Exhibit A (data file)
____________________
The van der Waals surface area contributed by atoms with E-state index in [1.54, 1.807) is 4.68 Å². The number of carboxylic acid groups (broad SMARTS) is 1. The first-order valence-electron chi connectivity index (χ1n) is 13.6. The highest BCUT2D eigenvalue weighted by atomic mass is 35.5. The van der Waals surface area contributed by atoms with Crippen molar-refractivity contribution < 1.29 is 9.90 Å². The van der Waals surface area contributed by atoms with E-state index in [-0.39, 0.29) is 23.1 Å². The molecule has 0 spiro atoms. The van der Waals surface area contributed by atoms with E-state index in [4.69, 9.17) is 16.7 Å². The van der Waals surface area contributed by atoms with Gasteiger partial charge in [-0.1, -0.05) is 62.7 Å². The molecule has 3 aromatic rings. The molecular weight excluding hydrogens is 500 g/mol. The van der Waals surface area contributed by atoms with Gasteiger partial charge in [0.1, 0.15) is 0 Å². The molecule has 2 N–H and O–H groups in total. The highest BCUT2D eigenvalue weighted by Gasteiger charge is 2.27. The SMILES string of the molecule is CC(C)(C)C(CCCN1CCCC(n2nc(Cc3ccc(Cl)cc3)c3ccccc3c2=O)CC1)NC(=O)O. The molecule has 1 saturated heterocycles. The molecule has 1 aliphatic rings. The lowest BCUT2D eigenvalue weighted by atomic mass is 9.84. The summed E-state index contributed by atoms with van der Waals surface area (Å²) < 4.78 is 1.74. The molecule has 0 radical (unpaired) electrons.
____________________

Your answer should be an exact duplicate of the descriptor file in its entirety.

The van der Waals surface area contributed by atoms with E-state index in [1.54, 1.807) is 4.68 Å². The number of carboxylic acid groups (broad SMARTS) is 1. The first-order valence-electron chi connectivity index (χ1n) is 13.6. The highest BCUT2D eigenvalue weighted by atomic mass is 35.5. The van der Waals surface area contributed by atoms with Crippen molar-refractivity contribution < 1.29 is 9.90 Å². The van der Waals surface area contributed by atoms with E-state index in [-0.39, 0.29) is 23.1 Å². The molecule has 0 spiro atoms. The van der Waals surface area contributed by atoms with E-state index in [4.69, 9.17) is 16.7 Å². The van der Waals surface area contributed by atoms with Gasteiger partial charge in [-0.1, -0.05) is 62.7 Å². The molecule has 3 aromatic rings. The molecular weight excluding hydrogens is 500 g/mol. The van der Waals surface area contributed by atoms with Gasteiger partial charge in [0.1, 0.15) is 0 Å². The molecule has 2 N–H and O–H groups in total. The highest BCUT2D eigenvalue weighted by Gasteiger charge is 2.27. The SMILES string of the molecule is CC(C)(C)C(CCCN1CCCC(n2nc(Cc3ccc(Cl)cc3)c3ccccc3c2=O)CC1)NC(=O)O. The molecule has 1 saturated heterocycles. The molecule has 1 aliphatic rings. The lowest BCUT2D eigenvalue weighted by atomic mass is 9.84. The summed E-state index contributed by atoms with van der Waals surface area (Å²) < 4.78 is 1.74. The molecule has 0 radical (unpaired) electrons.